Avril at Romsey

… and Lancefield and Riddells Creek and Mount Macedon

Death no longer has dominion

Warning: this article contains spoilers for Star Wars, Lord of the Rings and Harry Potter.

‘We know that Christ, being raised from the dead, will never die again; death no longer has dominion over him.’ (Romans 6:9)

I had just finished reading Harry Potter and the Half-Blood Prince and was discussing its devastatingly unexpected ending with another fan over lunch at the Theological College.Image

“I just can’t believe Dumbledore’s dead,” I said. “Characters like Dumbledore don’t die – not forever, not completely. Look at Obi-Wan Kenobi being struck down and becoming more powerful than ever, or Gandalf the Grey returning as Gandalf the White, or the Doctor constantly regenerating.”

“Yes,” said the Professor of New Testament with whom I was speaking. “Not to mention Jesus.”

Once I got over that small embarrassment (imagine forgetting Jesus when talking returns from the dead!) I worked out what was behind my belief that Dumbledore would return in some form after death. I was assuming that J. K. Rowling, like many other writers of fantasy and science fiction, had been influenced by the myth of the ‘dying and returning god’. It had been with this myth that J. R. R. Tolkien, Catholic author of The Lord of the Rings, had contributed to the conversion of C. S. Lewis, Protestant author of the Narnia series. Lewis had always been drawn to pagan myths of dying and rising gods: Balder in Norse mythology; Bacchus in Roman; Adonis in Greek. What Tolkien suggested to Lewis was that the story of Christ was a true myth, a myth as moving as all the others, but one that actually happened.

Where Lewis and Tolkien saw ancient mythology as forerunners of the story of Christ’s crucifixion and resurrection, I see echoes of the Easter story in the stories told by modern creators. Buffy the Vampire Slayer sacrifices herself for the sake of the world; the Doctor dies to save his companions; Obi-Wan Kenobi warns Darth Vader: ‘If you strike me down I will become more powerful than you can possibly imagine’; Gandalf the Grey returns as Gandalf the White, for a brief time, until his task is done. Rowling has perhaps made most obvious use of it in the final book in the Harry Potter series, as Harry Potter walks willingly to his death and then discovers that love is more powerful even than death. (And while dead he has a conversation with Dumbledore, because I was right and Dumbledore’s death was not his end, either.)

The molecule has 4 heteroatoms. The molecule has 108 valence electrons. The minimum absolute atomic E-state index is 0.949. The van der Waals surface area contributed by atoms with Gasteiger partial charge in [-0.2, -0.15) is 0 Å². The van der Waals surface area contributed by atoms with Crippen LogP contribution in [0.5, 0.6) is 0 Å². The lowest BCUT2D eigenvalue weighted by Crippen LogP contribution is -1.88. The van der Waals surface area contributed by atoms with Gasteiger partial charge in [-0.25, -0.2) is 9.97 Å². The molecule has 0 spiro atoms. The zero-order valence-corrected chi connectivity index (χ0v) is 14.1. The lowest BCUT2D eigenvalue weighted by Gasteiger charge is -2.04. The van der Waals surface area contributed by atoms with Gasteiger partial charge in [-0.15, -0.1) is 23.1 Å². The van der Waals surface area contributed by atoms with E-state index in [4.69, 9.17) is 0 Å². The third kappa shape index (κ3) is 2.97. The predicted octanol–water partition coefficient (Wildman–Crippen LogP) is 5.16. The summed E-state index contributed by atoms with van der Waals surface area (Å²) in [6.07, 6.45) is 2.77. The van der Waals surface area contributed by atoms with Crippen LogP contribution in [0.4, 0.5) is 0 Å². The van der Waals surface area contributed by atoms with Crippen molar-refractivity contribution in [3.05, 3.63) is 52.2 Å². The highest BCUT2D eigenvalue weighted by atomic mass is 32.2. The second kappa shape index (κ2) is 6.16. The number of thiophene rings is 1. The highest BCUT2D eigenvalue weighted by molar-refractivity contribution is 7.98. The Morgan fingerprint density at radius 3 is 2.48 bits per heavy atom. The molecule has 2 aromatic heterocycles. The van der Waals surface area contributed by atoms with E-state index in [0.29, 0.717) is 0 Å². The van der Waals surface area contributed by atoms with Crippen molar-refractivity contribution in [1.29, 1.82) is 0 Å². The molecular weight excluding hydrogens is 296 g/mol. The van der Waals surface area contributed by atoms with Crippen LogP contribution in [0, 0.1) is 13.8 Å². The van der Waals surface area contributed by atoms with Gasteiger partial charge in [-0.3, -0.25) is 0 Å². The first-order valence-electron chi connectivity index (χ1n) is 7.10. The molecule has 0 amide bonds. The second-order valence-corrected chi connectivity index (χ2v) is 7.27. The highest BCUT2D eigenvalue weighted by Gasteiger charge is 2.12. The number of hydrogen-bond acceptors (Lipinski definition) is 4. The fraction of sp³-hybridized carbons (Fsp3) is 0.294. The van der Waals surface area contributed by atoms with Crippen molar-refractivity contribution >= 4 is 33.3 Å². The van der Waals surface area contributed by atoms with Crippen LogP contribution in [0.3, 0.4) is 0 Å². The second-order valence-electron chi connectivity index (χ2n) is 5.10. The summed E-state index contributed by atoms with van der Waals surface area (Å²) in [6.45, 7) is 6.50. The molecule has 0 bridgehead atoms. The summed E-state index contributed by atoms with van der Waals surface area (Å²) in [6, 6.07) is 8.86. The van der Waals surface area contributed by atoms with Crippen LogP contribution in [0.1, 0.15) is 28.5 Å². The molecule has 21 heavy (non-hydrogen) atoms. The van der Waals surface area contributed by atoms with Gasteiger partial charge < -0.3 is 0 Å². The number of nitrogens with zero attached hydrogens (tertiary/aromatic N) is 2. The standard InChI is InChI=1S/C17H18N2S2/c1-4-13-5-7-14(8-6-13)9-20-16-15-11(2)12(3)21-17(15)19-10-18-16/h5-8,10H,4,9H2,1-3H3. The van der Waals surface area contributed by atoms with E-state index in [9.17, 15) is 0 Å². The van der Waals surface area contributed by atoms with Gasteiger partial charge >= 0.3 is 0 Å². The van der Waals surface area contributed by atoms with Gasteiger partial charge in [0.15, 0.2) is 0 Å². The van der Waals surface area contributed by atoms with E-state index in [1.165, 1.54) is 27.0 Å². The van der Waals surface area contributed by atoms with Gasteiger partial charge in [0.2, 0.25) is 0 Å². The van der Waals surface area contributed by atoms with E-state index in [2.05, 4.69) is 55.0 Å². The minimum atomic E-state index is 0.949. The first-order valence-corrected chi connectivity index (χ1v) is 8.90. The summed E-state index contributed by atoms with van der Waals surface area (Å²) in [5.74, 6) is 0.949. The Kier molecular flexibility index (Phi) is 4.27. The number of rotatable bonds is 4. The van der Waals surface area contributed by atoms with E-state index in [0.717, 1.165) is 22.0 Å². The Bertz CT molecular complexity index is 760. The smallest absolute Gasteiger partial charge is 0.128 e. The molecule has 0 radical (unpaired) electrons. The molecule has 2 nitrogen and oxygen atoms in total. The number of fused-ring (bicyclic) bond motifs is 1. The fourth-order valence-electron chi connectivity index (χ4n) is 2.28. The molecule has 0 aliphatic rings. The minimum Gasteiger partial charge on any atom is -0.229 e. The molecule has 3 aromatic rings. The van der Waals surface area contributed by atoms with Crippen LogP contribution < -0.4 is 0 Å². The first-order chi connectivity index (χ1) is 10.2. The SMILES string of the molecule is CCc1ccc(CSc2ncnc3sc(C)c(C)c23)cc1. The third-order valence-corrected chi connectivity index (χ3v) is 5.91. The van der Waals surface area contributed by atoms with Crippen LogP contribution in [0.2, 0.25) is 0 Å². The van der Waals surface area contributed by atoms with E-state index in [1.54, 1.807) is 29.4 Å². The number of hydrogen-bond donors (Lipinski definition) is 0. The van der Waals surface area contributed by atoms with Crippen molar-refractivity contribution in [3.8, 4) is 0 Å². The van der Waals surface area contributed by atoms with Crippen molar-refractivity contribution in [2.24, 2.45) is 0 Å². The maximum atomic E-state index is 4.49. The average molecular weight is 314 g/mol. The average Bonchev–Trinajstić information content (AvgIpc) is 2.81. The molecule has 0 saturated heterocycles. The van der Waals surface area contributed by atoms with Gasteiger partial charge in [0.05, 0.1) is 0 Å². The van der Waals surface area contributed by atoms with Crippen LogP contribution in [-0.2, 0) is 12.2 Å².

Some of these modern creators are Christian; some, like Joss Whedon who created Buffy the Vampire Slayer, are Christianity-haunted atheists; some, like Russell T. Davies of the modern Doctor Who, are deeply anti-Christian. To me that doesn’t matter. What matters is that in their stories we get hints, glimpses, of the overwhelming power of the myth of the dying and returning god, and we can use those hints and glimpses to illuminate the power of the crucifixion and resurrection that is for us the one true myth.

This year, on Sunday the 22nd of April, Romsey Uniting Church will once again be hosting a church service that draws on science fiction and fantasy to illuminate the Easter story. Last year’s service was a lot of fun; there’s nothing like having a church full of children and young people all eager and excited to be there. And despite the concerns of some people it wasn’t fun at the expense of the gospel. The church has always drawn on the best of the surrounding culture to disseminate our message; as a committed geek I believe that ‘the best’ of twenty-first century culture includes fantasy and science fiction. I invite fellow geeks to join me at this slightly unusual, but utterly orthodox, event.

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April 12, 2012 - Posted by | Ministry | , , , , , ,

4 Comments »

  1. I was actually fine when Dumbledore died.. i didnt want him to come back either. I never liked him.

    Comment by Jeyna Grace | April 12, 2012 | Reply

    • Ouch, harsh! Poor Dumbledore.

      Comment by avrilhj | April 12, 2012 | Reply

  2. Just checking what time the service is on Sunday. I’m sure I read about it in more detail elsewhere but have no idea where to find the details now!

    Comment by Liz Hudson | April 20, 2012 | Reply

    • It’s at 3.30 pm at Romsey Uniting, 25 Pohlman Street, Romsey. Hope to see you there!

      Comment by avrilhj | April 20, 2012 | Reply


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